"It's been great you know, classes. We had the first summer session and we have one class this session on top of that with the workouts. And me playing receiver with Coach Azzanni , you know, I've had some guys come and take me under their wing such as Josh Smith and Marques North and those guys. The adjustment has been easy just because those guys have been making it easy."

KNOXVILLE, Tenn. -- Tennessee's six legacy freshmen spoke with the media for the first time as Vols on Friday afternoon as Dillon Bates, Elliott Berry, Evan Berry, Neiko Creamer, Todd Kelly, Jr. and Vic Wharton talked about wearing the Orange & White.


Despite all six freshmen having fathers or an uncle, in Vic Wharton's case, only one grew up in Knoxville. Todd Kelly, Jr., takes a lot of pride in being a homegrown talent and having the chance to play college football in his backyard.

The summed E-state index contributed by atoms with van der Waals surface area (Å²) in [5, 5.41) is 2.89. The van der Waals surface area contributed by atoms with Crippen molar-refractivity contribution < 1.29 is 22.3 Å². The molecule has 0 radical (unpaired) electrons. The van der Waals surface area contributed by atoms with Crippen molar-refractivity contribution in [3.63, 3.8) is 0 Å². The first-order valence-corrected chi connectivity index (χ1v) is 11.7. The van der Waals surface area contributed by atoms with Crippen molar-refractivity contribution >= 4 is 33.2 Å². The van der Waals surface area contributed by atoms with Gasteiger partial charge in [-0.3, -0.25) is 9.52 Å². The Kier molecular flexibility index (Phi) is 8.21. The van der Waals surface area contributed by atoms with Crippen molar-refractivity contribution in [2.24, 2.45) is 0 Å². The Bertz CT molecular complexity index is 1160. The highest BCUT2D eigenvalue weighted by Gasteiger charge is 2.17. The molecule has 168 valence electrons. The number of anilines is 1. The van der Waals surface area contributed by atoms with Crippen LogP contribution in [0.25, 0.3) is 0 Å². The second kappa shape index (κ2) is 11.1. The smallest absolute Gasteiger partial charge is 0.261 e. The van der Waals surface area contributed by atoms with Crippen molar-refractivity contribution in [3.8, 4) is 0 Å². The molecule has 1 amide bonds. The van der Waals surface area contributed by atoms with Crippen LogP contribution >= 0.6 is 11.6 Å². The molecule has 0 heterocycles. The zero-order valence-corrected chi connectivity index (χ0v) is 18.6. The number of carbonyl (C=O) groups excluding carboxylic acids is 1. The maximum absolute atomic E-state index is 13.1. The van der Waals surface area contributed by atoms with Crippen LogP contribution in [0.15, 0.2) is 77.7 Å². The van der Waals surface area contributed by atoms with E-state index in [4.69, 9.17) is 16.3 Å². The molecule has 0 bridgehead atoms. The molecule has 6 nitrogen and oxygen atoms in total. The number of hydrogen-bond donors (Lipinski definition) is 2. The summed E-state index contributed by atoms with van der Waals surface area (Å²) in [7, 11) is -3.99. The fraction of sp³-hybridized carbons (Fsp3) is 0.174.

"I am the only local guy in the class," said Kelly, who starred at The Webb School. "It is pretty cool, just going around, going to different restaurants and hearing my name and things of that nature. I went to school about 30 minutes away so I wasn't far, I got to come to all the home games last year."

One of the benefits of playing close to home, is that his parents are just a few moments away, something that is special to Kelly.

"It was a pretty cool," he said. "Ultimately my dad is right up the street so whenever I need to talk to him or need support he is always going to be there for me."


In honor of former Volunteer defensive back Inky Johnson, legacy freshman Evan Berry will wear the No. 29 jersey. Berry, also a defensive back, believes he will best embody the true meaning of representing No. 29.